Thursday, March 5, 2020

Propping up a large leaning Aloe globuligemma × marlothii

It turns out that people aren't the only ones starting to lean at they get older. Some aloes are, too. At least this one is, and it's not even that old. It's been in the ground for just a little over four years; check out how small it was when I planted it in February 2016!

According to Arid Lands Greenhouses in Tucson, Arizona where I bought it in a 4-inch pot, Aloe globuligemma × marlothii is a “natural hybrid between two widely distributed Aloes in eastern South Africa. The seeds were collected near Lebowakgomo, South Africa.” Aloe globuligemma, the purported seed parent, is not a very large plant, but Aloe marlothii, the daddy, certainly is. And this baby here is the spitting image of its daddy, although there's still a good chance that momma's genes will express themselves in the flowers.

As baby was putting on size and weight, gravity started to pull it forward, down the slight incline it's planted on. While I don't mind the way it looks, I want it to grow upright so its stem will be straight.

Aloe globuligemma × marlothii

I'd performed an initial intervention a few years ago, tying the aloe to a piece of rebar. However, now that the well-armed leaves are larger and heavier, a different approach was needed. A more robust solution, yes, but hardly rocket science: one person (my wife) pulling the aloe backward using an old tablecloth, and another person (me) sliding a large rock up against the stem. Planning and mental preparation had taken a year; execution a mere five minutes. That's how it often goes in the game of life and gardening.

Look, it's not leaning any more!

And here's the crucial tool that make this job possible: a humble rock

Aloe globuligemma × marlothii in flower at Aloes in Wonderland (their photo)

That's not quite the end of the story. After we'd righted the leaning aloe, it was seriously impinging on the personal space of its nearest neighbor, an Agave 'White Ice'. Poor 'White Ice', it already had its hands full warding off the advances of the Cotyledon 'White Sprite' on the other side. 


Simple solution: take out both Agave 'White Ice' and Cotyledon 'White Sprite'. I moved both of them elsewhere and planted the free space with an Agave titanota (a real titanota with a pedigree and all) and four Echeveria purposorum to complement two others already in the ground a few feet away. This echeveria species may be slow growing, but it's one of my favorites in the genus.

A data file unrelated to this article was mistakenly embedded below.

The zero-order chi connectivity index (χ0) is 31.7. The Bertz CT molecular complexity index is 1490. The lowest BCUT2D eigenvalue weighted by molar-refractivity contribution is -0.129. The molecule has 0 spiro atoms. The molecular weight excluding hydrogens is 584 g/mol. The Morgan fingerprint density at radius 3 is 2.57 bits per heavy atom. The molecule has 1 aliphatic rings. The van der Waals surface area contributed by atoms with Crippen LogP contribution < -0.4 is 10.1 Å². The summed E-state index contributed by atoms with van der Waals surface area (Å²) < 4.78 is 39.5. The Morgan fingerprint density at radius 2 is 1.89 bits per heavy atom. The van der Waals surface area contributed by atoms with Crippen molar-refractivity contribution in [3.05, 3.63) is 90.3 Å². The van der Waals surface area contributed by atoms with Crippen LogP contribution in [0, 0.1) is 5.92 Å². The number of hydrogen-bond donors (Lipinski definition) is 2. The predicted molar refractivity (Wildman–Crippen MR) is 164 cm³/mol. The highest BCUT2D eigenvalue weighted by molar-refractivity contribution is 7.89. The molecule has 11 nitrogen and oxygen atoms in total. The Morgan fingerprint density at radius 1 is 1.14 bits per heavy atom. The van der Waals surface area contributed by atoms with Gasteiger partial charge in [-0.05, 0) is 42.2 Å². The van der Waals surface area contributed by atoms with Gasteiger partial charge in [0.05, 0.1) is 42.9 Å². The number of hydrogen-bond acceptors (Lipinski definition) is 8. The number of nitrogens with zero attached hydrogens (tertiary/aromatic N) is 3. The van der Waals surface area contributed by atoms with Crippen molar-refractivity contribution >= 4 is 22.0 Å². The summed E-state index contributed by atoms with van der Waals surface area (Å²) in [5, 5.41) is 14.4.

Next up for removal is the Agave pumila you see in the lower right-hand corner of the photo above. But that's a story for another post.


© Gerhard Bock, 2020. All rights reserved. No part of the materials available through www.succulentsandmore.com may be copied, photocopied, reproduced, translated or reduced to any electronic medium or machine-readable form, in whole or in part, without prior written consent of Gerhard Bock. Any other reproduction in any form without the permission of Gerhard Bock is prohibited. All materials contained on this site are protected by United States and international copyright law and may not be reproduced, distributed, transmitted, displayed, published or broadcast without the prior written permission of Gerhard Bock. If you are reading this post on a website other than www.succulentsandmore.com, please be advised that that site is using my content without my permission. Any unauthorized use will be reported.

10 comments:

  1. The rock was a perfect solution!

    ReplyDelete
  2. I didn't realize those beds were only created in 2016... Everything grows so rapidly. Moving any plant from it's original spot is a chore; the spikes only make it that more scary. Job well done. Now hurry up with those stunning blooms!

    ReplyDelete
    Replies
    1. One reason why I started this blog was to keep a diary of when projects were completed, plants planted, etc. Easier than relying on memory :-)

      Delete
  3. wow that is a gorgeous aloe! want!

    ReplyDelete
    Replies
    1. If only it hurried up and flowered so I knew once and for all if it really is what I hope it is.

      Delete
  4. Simple solutions are usually the best. This is probably how plants tackle toppling in the wild by seeding in the cool of a rock.

    ReplyDelete
  5. What a great solution! And I had to laugh about the thinking for a year, and being done in 5 min. It does always work that way, doesn't it?

    ReplyDelete